7 Pep Talks That Inspired Top Athletes To Face Their Fears & Win
When it comes to competitive sports, there's no question that so much of it is a mental game. Whether it's struggling to keep going physically or working to improve self-esteem, a passing comment or short pep talk goes a long way.
Because we all need a little inspiration once in a while, whether it's to get through that last mile or recover from a bad day, we reached out to top athletes to find out what pep talks and words of wisdom have helped them ace their competitions. Here's what they had to say:
1. Give it some gumption.
"The best advice that I have ever heard stemmed more from a very vital word—an integral word that means so much to me personally: gumption. I learned this word from my high school field hockey coach, Ms. Horton, before our team won the state championship title in Ohio. This word is forever ingrained in my soul: Give it some gumption."
—Meredith Kessler, professional triathlete, Ironman champion
2. Don't overthink it.
"To be honest, I really prefer pep talks that are short, sweet, and simple. When I was competing, the best thing that I was told was to just 'have fun.' When things were broken down too much for me, I tended to overthink and thus underperform. I would think more than I would actually race. That being said, I am a big hugger. If I was told to 'have fun' or go out there and 'kick some butt,' followed by a big hug, I was a happy girl. Jokes, hugs, and comments to make me laugh are everything."
—Caroline Burckle, Olympic swimmer
3. Trust your body.
"The best pep talk I’ve ever received was from a former coach, Marcel Rocque. At the time, I was having trouble performing under pressure in big games and he said to me, 'Trust in the work you’ve put in up to this point. Your body knows what to do, so don’t worry about making or missing shots, about winning or losing the game. Stick to the processes that have been working for you, and have confidence that they will hold up under pressure. We play the game for these big moments, and you’re more than prepared to excel in this environment. So get out of your head and go have some fun out there.'"
—Joanne Courtney, member of the Canadian curling team
4. Trust yourself.
"I was a kid with low self-esteem and anxiety issues. I always thought I would never be good enough for anything. My mom kept telling me to trust myself, which I never really understood the meaning of until years later. She would tell me to stop overthinking, and to come back to reality. She told me that no matter what happened during the day, I would still be able to eat dinner with my family and that my family would love me no matter what, even if I didn't succeed at first. And she told me to trust myself and not let anybody tell me I wasn't good enough."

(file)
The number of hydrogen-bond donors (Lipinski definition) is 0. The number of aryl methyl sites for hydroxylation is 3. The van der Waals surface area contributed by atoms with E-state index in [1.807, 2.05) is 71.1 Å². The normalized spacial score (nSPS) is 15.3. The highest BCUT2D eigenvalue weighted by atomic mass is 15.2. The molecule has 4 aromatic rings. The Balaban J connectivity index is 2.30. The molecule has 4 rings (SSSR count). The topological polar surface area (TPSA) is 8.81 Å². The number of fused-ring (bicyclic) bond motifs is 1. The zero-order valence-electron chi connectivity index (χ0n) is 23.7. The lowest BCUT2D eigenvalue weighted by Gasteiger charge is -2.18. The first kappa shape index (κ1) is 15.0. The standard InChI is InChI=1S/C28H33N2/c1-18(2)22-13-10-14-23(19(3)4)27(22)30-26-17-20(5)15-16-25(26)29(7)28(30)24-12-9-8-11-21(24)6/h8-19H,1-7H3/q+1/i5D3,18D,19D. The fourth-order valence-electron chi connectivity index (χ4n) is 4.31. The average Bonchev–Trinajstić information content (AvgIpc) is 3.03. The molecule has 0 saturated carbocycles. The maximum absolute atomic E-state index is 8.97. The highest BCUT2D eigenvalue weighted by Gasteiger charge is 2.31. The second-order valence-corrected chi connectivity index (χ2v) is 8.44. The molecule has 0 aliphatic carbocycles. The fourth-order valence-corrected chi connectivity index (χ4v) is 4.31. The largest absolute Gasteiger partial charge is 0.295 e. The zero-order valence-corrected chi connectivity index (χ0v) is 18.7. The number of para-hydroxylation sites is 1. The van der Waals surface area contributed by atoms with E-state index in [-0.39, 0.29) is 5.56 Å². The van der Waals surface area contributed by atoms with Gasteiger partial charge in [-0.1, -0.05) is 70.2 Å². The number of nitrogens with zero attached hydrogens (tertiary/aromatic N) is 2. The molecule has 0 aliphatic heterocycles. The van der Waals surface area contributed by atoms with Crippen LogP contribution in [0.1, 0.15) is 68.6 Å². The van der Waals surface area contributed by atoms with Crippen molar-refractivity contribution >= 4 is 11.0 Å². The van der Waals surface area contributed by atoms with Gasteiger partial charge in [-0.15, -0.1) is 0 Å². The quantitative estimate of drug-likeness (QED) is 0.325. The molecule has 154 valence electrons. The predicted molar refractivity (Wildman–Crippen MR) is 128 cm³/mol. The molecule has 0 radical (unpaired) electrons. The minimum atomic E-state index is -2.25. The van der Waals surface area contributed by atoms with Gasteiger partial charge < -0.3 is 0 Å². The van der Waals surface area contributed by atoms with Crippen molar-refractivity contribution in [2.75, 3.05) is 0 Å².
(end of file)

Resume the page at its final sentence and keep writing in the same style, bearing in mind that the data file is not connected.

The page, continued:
—Aurelie Rivard, competitive Canadian swimmer
5. Think like a big tree.
"One day I was mountain biking with Olympic gold medalist Billy Demond, who won the gold for the United States in the Vancouver games in the Nordic combined. Bill told me that to build endurance, you need to think like a big tree. 'If you look at the oldest, biggest, and strongest trees on Earth that have hundreds of rings, you can see that they grew slowly and consistently over time.' That has always stuck with me. Whether you are training for your first marathon, or your first 10K, stop going so fast all the time. Go longer and slower to build lasting endurance."
—Brock Cannon, elite ultra-endurance athlete
6. Have a shared mission.
"One quote that always gets me through even the most difficult of moments is, 'When a group of men comes together with a shared mission, and they are willing to die for that cause, they cannot and will not be defeated," by Urban Meyer. "Teamwork is a powerful thing."
—Todd McCullough, former college football player and creator of The TMAC Method
7. Lose the word "can't."
"When I was little, my dad said 'you can do anything you set your mind to. Don't let anyone ever tell you differently.' He taught me to never use the word 'can't.' If I ever said 'I can’t' when I was little, he would say, 'No. It’s not that you can't; it's that you won't.' It made me realize that the power to achieve anything and accomplish what I wanted was within me."
—Kristen Hetzel, duathlete and member of Team USA
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